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Iuliam Neamtiu (University of California at Riverside, USA) presented the work Graph-Based Analysis and Prediction for Software Evolution.
In this work, the authors analyzed the evolution of graphs about software (e.g., function call graphs, module relationships graphs, commit logs / bug reports graphs, etc.). Analyzing different versions of these graphs in time, they can predict the evolution of the software in terms of characteristics such as location of severe bugs, maintenance efforts, buggy releases, etc.
Neamtiu described some of the used predictors. One of them is called NodeRank and is based on Google’s idea of PageRank. Predicting bug severity using NodeRank is useful for test prioritization, verification, etc. Another predictor is ModularityRation, which can predict the maintenance effort for a given module based on module relationship graphs (cohesion and coupling of modules). This predictor is useful to identifying modules that need reorganization/refactoring.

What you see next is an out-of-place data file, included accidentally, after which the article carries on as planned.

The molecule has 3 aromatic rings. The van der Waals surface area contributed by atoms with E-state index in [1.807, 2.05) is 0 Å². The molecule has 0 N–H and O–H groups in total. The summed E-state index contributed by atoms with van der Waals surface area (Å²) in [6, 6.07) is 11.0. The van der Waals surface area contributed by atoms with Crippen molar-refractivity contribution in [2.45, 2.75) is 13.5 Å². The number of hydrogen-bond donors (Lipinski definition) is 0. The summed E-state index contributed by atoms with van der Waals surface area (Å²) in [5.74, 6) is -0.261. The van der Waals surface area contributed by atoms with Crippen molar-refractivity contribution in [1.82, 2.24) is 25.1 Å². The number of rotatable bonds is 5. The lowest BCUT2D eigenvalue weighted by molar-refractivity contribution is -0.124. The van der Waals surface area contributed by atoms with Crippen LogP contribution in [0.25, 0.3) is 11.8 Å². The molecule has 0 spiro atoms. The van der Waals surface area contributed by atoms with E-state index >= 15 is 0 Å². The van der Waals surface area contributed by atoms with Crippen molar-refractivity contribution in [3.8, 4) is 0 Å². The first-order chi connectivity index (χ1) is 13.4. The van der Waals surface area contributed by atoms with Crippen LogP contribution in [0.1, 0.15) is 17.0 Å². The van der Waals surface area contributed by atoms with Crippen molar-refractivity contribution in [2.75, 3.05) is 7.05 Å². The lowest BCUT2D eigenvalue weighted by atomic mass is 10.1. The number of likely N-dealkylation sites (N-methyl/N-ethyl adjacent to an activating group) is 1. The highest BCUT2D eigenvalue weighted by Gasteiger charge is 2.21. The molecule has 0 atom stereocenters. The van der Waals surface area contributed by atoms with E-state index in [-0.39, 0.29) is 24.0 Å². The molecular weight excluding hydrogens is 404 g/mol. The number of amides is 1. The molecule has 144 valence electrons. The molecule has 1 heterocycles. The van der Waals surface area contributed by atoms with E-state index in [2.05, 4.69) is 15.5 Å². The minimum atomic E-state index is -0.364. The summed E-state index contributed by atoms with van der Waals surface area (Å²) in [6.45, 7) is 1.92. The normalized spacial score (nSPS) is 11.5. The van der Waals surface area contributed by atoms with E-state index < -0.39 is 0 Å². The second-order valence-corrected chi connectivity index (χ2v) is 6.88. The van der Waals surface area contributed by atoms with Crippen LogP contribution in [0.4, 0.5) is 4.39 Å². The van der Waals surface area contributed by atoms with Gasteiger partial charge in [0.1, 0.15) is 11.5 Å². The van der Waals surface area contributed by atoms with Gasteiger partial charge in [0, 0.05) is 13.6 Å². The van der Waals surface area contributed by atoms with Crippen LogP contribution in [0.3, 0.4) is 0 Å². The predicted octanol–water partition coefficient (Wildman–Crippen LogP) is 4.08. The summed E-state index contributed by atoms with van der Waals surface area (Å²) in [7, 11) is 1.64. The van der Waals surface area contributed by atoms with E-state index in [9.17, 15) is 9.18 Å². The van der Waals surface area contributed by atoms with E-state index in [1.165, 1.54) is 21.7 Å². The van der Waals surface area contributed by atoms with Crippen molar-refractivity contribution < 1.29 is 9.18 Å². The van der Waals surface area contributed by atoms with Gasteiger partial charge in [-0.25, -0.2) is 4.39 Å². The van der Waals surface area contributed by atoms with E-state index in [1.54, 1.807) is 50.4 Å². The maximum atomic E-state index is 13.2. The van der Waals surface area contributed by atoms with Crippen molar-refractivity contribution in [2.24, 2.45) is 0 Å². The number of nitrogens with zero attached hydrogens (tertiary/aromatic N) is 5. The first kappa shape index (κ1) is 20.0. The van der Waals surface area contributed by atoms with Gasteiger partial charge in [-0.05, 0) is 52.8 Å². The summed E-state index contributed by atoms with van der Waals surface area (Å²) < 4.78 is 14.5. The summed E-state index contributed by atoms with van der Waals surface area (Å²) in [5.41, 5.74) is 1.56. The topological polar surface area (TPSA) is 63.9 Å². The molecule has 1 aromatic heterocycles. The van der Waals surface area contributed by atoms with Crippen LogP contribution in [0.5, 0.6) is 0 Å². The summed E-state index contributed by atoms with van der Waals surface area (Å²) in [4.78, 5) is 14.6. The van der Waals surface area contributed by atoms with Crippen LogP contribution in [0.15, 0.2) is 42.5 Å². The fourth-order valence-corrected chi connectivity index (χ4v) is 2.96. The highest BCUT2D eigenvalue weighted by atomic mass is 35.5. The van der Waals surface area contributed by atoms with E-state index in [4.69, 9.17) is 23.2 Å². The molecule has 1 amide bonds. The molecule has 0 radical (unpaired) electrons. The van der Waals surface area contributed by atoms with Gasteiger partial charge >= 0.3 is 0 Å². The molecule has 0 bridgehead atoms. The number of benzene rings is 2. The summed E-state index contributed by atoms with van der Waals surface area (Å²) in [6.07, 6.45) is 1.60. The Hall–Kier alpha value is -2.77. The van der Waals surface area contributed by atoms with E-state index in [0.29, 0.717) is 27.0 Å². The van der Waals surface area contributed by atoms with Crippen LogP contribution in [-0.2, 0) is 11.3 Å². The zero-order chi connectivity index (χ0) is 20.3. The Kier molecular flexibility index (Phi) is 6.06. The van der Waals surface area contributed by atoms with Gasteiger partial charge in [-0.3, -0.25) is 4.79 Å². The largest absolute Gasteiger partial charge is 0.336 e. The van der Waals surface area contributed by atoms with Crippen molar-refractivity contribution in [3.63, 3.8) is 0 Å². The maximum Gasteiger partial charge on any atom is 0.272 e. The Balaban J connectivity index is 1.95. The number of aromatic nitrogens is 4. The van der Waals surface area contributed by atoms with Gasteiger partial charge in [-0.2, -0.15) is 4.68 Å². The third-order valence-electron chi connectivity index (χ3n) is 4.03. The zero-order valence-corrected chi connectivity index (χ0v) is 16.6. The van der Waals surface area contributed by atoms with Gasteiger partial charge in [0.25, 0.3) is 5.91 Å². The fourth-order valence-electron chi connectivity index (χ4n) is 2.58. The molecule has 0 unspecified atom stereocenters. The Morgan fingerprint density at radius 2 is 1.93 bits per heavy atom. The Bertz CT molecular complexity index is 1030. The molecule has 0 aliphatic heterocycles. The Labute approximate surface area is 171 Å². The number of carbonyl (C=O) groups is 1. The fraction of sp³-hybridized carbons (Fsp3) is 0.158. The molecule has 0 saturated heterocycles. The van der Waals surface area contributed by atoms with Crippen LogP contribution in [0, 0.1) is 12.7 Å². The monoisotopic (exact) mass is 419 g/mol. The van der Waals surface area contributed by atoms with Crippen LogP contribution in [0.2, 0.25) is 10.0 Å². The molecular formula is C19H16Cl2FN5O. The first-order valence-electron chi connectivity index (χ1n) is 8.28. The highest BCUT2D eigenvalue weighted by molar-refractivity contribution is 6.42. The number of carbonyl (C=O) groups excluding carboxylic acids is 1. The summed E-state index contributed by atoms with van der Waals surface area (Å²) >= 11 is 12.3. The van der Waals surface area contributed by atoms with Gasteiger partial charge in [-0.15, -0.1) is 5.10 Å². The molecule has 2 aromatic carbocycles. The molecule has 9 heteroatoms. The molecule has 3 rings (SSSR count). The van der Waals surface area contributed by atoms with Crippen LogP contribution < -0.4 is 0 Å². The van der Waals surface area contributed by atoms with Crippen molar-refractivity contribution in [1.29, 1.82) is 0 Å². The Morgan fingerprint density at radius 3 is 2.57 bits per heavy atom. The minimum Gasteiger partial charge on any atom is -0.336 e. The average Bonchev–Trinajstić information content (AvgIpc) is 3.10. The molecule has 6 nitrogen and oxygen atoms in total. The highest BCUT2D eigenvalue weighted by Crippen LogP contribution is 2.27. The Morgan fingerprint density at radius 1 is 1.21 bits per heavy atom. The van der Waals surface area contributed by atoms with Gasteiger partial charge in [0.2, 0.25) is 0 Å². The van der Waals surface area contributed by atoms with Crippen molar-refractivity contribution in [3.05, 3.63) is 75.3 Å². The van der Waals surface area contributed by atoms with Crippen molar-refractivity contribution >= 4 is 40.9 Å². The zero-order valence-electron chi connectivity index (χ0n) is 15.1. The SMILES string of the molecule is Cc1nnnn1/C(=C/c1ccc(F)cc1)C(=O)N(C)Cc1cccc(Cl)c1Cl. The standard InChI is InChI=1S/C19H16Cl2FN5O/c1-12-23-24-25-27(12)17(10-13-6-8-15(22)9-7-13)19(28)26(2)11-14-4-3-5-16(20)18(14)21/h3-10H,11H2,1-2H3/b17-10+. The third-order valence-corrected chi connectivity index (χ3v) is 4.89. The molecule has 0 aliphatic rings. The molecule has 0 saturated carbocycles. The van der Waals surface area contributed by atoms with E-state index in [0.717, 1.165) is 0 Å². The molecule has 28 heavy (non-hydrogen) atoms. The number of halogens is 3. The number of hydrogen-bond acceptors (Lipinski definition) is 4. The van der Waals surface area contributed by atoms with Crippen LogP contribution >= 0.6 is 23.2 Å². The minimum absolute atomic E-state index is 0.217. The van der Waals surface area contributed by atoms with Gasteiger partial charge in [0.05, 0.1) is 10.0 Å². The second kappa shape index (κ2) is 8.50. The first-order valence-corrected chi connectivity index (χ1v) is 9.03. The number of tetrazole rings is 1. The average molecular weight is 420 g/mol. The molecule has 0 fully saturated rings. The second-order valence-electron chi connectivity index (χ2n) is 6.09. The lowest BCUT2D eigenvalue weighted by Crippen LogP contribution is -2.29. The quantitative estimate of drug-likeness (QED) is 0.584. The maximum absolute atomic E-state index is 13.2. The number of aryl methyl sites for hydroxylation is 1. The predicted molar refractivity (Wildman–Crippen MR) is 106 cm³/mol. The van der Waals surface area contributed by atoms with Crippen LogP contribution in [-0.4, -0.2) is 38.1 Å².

A third predictor presented is EditDistance, which is based on developer collaboration graphs. This predictor is calculated with the difference between number of nodes (developers) and edges (interactions) for one version of a software to the next. This distance can be used to predict bug count and is useful for release planning and resource allocation.
They also use topology metrics such as graph diameter, clustering coefficient, assortativity, number of nodes in cycles, etc. to understand the evolution of a given software, identifying pivotal moments in software evolution.
Data from the analyses performed using 11 large, long-lived open source projects are available in the author’s website.